What is EUTR Is timber and is it sustainable?
In the modern world of timber, and for that matter all global resources, the question of sustainability and the responsible stewardship of nature is paramount. The EUTR or EU Timber Regulation was designed to set a standard of best practices in timber harvesting. Still, for many in the industry what that actually means, in terms of real-world applications is not plainly understood.
The EU Timber Regulation was implemented in full force on 3 March 2013 by the European Union in conjunction with the FLEGT or Forest Law Enforcement, Governance and Trade. The intention behind this edict was to stamp out the trade and sale of illegally harvested timber, as it was not formally restricted prior to 2003. The regulations are targeted to promote responsible timber acquisition practices amongst lumber operators.
The full weight of these regulations apply to nearly every variety of timber, including products like paper and pulp and operators are expected to scrutinize even these derivatives. In order to accomplish this goal, the EUTR has put in place three essential requirements for operators who want their timber sold in the European markets.
· Detailed Record Keeping
Under the regulations, traders are identified as any induvial or entity that sells and purchases timber already on the market. Once timber has been initially put on the market traders are expected to record who the timber was purchased from and to whom that timber was eventually sold. In this fashion, should someone be identified selling illegal timber that purchase can be tracked.
· Expected due diligence
Operators have certain expectations placed on them in the form of expected behaviours under the law. Under the EUTR operators initially bringing timber to the EU market must implement due diligence in determining the timber's nature. To do this having access to accurate information on the transport of the timber is key. Additionally, information on the timber's source is essential and this includes data on the species of the wood in question. Careful steps must be taken at this stage to reduce the amount of illegal timber on the market.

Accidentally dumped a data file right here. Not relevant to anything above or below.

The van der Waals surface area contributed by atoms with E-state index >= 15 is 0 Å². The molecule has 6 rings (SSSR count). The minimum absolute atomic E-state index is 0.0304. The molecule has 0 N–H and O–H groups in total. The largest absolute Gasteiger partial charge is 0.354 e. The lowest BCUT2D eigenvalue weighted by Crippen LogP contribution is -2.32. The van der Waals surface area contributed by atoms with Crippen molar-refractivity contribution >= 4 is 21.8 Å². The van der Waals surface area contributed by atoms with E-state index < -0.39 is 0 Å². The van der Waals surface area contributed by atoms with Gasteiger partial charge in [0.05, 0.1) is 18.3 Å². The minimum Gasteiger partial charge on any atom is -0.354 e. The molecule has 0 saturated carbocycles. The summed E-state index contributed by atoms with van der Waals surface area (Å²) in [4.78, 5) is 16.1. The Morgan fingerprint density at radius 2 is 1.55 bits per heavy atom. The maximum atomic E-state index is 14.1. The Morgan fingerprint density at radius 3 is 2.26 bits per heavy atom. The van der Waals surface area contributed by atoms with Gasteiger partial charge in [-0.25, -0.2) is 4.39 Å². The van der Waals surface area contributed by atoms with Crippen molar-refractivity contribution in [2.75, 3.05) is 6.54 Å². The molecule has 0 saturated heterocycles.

· Garnering assistance
In regards to the shared role of operators and the monitoring organization, the EUTR asserts that the development of a useful due diligence system. This system can be developed from within the operator's organisation or can be taken from the framework of the overseeing organization. The external authority must be authorized by the European Commission to assist operators in this regard.
Ensuring the sustainable harvesting of timber is one of the main goals of both the EUTR and the FLEGT. Illegal timber sources are often pulled from species that are endangered. In some circumstances the harvesting process is deemed illegal for ethical reasons. Traders, operators, retailers adhere to the EU Timber Regulations for the purposes of certification and for access to the lucrative European markets. By regulating endangered timber from depleted sources on the edge of ecological disaster, the EUTR supports sustainability worldwide. To ensure their inclusion in the markets organisations works to meet the requirements of third-party forest certification programs. These efforts help companies to reduce their carbon footprints and curb the dangers of over-harvesting timber by reducing the demand for illegally harvested timber. The results are that most companies in the EU will expect suppliers to stick to standards and certifications offered by organisations like the FSC.